New York Times: Sunni Arab political leaders on Friday denounced an agreement between the United States and Iran to hold face-to-face talks about solutions to the unrest in Iraq, saying the conversations would amount to meddling by foreign nations in Iraq’s domestic affairs. The New York Times
By KIRK SEMPLE
BAGHDAD, Iraq, March 17 Sunni Arab political leaders on Friday denounced an agreement between the United States and Iran to hold face-to-face talks about solutions to the unrest in Iraq, saying the conversations would amount to meddling by foreign nations in Iraq’s domestic affairs.
The Iraqi Consensus Front, the country’s main Sunni political bloc, issued a statement calling the agreement “an obvious unjustified interference” and asserted that it was not obligated to comply with any results of the negotiations.
The Sunni leadership has long criticized Tehran’s influence over Iraq’s powerful Shiite religious parties, and its opposition to the talks could add another obstacle to the grinding efforts by Iraq’s political leaders to forge a coalition government.
“The Iraqis in the current government should have these talks with the Iranians and discuss the level of intervention of Iran,” Naseer al-Ani, a member of the Sunni Arab bloc, said in a telephone interview. “It’s not up to the American ambassador to talk to Iran about Iraq.”
The agreement between the United States and Iran was announced Thursday. Ali Larijani, general secretary of Iran’s Supreme National Security Council, said Iran’s participation came at the request of Abdul Aziz al-Hakim, leader of the Supreme Council for the Islamic Revolution in Iraq, a powerful Shiite party with ties to Iran.
Scott McClellan, the White House press secretary, said the Bush administration would not meet with Iran to negotiate the future of Iraq but rather to voice its concerns about what he called Iran’s “unhelpful role” in Iraq. It remained unclear on Friday whether Iraqi leaders would be invited to the meetings.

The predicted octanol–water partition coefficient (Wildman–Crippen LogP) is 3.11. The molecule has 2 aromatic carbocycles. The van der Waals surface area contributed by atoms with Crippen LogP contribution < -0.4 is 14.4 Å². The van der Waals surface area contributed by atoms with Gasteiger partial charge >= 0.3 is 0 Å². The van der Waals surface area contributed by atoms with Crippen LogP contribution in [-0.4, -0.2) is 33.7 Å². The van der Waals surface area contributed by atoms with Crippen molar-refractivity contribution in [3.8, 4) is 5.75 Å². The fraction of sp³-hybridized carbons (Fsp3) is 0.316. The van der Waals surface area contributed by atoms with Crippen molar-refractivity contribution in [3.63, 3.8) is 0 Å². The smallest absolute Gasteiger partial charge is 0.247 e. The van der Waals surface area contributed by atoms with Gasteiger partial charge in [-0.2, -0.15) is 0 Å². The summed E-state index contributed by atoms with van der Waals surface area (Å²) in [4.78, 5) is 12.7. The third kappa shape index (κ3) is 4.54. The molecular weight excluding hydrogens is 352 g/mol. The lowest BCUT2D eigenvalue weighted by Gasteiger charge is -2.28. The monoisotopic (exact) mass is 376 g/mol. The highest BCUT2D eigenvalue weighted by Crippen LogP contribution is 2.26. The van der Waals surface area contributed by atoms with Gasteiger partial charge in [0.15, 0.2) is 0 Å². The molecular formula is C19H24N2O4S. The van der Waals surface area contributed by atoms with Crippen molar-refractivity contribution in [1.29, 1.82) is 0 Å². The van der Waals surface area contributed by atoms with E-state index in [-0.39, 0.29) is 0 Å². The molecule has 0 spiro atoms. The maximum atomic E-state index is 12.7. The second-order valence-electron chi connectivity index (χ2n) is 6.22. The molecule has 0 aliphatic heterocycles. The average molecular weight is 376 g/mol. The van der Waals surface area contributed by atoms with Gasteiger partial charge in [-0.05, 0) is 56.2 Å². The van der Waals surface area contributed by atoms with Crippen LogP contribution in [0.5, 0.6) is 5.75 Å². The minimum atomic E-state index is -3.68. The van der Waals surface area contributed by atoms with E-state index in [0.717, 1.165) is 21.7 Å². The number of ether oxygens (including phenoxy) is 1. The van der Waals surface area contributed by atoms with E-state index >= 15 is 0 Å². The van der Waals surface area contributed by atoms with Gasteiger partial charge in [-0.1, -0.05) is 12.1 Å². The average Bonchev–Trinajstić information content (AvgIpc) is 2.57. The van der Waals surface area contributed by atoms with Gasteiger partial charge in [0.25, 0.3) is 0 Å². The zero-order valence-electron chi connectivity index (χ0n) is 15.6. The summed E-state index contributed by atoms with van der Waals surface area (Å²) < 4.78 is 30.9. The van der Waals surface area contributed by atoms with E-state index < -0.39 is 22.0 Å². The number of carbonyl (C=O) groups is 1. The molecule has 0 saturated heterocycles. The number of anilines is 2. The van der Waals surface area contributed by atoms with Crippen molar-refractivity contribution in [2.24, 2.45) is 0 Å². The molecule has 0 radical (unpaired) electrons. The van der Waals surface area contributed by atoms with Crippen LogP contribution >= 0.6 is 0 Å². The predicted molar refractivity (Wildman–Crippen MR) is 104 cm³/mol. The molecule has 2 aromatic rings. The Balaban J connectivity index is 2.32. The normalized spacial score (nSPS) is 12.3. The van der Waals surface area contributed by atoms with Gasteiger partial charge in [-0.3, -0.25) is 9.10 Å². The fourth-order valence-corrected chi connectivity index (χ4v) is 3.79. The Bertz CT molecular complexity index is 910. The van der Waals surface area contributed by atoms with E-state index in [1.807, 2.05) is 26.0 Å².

The Sunni criticism came as leaders of Iraq’s major political blocs, as well as the American ambassador, gathered in the heavily fortified compound of President Jalal Talabani to discuss the formation of a new Iraqi government.
According to several participants, the discussions focused on the proposal to create a national security council composed of leaders of the executive, judicial and legislative branches, as well as representatives of the country’s main political blocs. The council would be consulted on pivotal national issues, like the economy, oil policy, public services and security.
Some Sunni leaders wanted the council’s decisions to have binding executive authority. But, several participants said, the Shiite leadership and others were insisting that the council have only advisory powers, thereby safeguarding the constitutional powers of the executive.
A working group planned to continue the discussions on Saturday and was expected to submit its conclusions to the blocs’ political leaders by Sunday, officials said.
In Halabja, Kurdistan, militias loyal to the Patriotic Union of Kurdistan, the party that governs the eastern part of the autonomous region, began a crackdown after a riot on Thursday in which demonstrators destroyed a museum dedicated to the thousands who perished in a poison gas attack by Saddam Hussein’s security forces in 1988.